Located in Hebei, one of China’s five worst-performing provincial economies, the Bank of Tangshan has been increasingly concentrating lending in Caofeidian, the site of an almost deserted industrial zone. The zone sits on more than 200 square kilometers (77 square miles) of land reclaimed from the sea, about an hour’s drive south of the center of Tangshan city and sharing the coast of the Bohai Sea with Tianjin.
As of the end of last year, 59 percent of the bank’s on- and off-book lending was there, according to its annual report. Four of the firm’s 10 largest shareholders are government-backed companies in Caofeidian. Caofeidian Holdings Co., a shareholder that’s an investment arm of the Tangshan government, declined to comment.
Lauded by former Premier Wen Jiabao as a “dazzling pearl” in the making, the would-be showpiece seemed to fall from favor under the current Communist Party leadership, disappearing from the five-year plans that are China’s economic blueprints. The last time it appeared was in the one starting in 2006.
These days, the development is known for its ghostly high rises and office blocks, wide streets with few cars or people, and a deep-water port that duplicates the facilities of nearby Tianjin.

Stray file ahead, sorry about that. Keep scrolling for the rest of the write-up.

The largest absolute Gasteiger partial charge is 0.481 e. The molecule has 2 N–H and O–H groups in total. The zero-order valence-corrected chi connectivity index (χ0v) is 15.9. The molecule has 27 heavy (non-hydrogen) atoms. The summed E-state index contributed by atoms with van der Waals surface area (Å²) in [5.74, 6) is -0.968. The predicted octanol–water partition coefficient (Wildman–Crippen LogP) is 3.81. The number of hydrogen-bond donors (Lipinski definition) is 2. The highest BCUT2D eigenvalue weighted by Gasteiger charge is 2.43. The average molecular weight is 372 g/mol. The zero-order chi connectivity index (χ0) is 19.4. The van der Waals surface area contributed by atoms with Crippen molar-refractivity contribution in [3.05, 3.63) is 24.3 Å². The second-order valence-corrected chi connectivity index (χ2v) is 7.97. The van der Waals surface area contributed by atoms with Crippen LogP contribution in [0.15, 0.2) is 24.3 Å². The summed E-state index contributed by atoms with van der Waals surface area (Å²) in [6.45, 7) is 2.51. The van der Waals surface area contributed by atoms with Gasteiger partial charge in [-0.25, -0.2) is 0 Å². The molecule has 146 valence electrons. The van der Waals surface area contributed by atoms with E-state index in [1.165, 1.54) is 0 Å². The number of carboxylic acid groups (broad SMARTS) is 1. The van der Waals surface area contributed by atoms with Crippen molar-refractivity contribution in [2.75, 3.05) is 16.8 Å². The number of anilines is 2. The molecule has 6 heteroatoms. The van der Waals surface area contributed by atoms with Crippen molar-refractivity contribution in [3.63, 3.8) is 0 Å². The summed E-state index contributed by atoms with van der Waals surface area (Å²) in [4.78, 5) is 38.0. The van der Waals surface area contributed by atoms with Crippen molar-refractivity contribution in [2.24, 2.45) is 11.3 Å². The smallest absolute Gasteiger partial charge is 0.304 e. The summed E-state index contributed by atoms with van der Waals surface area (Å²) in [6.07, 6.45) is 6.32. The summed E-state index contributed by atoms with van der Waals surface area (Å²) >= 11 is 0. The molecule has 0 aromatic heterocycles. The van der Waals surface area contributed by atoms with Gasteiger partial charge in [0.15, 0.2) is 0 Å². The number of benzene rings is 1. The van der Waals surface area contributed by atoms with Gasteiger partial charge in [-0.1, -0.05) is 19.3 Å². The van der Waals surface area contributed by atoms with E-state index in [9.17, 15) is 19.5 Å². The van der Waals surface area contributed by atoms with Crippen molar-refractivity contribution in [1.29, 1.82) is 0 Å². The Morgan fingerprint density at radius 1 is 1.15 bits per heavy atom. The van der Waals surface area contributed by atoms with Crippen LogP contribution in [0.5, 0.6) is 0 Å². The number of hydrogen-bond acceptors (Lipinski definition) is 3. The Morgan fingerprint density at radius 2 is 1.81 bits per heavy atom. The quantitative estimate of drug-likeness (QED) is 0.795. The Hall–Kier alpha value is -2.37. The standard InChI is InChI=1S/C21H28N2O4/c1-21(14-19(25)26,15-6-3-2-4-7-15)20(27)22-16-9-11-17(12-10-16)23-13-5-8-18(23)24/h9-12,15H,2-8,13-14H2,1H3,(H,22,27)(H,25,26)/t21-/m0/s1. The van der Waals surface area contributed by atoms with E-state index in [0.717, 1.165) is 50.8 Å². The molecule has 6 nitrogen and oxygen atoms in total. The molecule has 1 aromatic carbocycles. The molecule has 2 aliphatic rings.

Bank of Tangshan’s “investment receivables” soared 1,600 percent over two years to 66 billion yuan at the end of 2015, driven by the use of wealth management products, asset management plans and trust beneficiary rights, according to the bank’s annual report. Most of that exposure wasn’t backed by collateral, the report showed.
If 1.67 percent of the lender’s on- and off-book lending went bad — in line with the official national rate for nonperforming loans at the end of last year — that would more than wipe out the lender's impaired-asset provisions, based on its 2015 financial statements.
The bank, operating since 1998 and with 1,200 employees and 55 outlets, may benefit from Tangshan’s ambitions to upgrade from old industries to new. Plans call for making high-speed trains and robots, building solar, wind and nuclear power equipment, and integrating economically with Beijing, Tianjin and its surrounding province of Hebei. Yet because shadow investments are opaque, the true nature of their performance or the impact on the bank itself or the entities it has invested in should they turn bad can’t be assessed.
Before the push into shadow lending, Bank of Tangshan’s 2013 net profit increased only 8 percent, compared with 82 percent last year.
The local economic data don’t paint a rosy picture. Tangshan is known as China’s steel capital, pumping out more than a 10th of national steel output, and has helped propel Hebei province to the unwanted ranking of No. 1 for its combined exposure to the overcapacity-burdened industries of steel, cement and coking coal, according to statistics bureau data for 2014, cited by BMI Research, part of Fitch Group.
“This is the worst year,” said Liu Ruiming, 57, who has spent two decades trucking steel and iron powder from the city, as he sat in a restaurant near a still-operational Tangshan Guofeng Iron & Steel Co. complex, lunching on fried pork, rice and beer. “Owning a truck means losing money now.”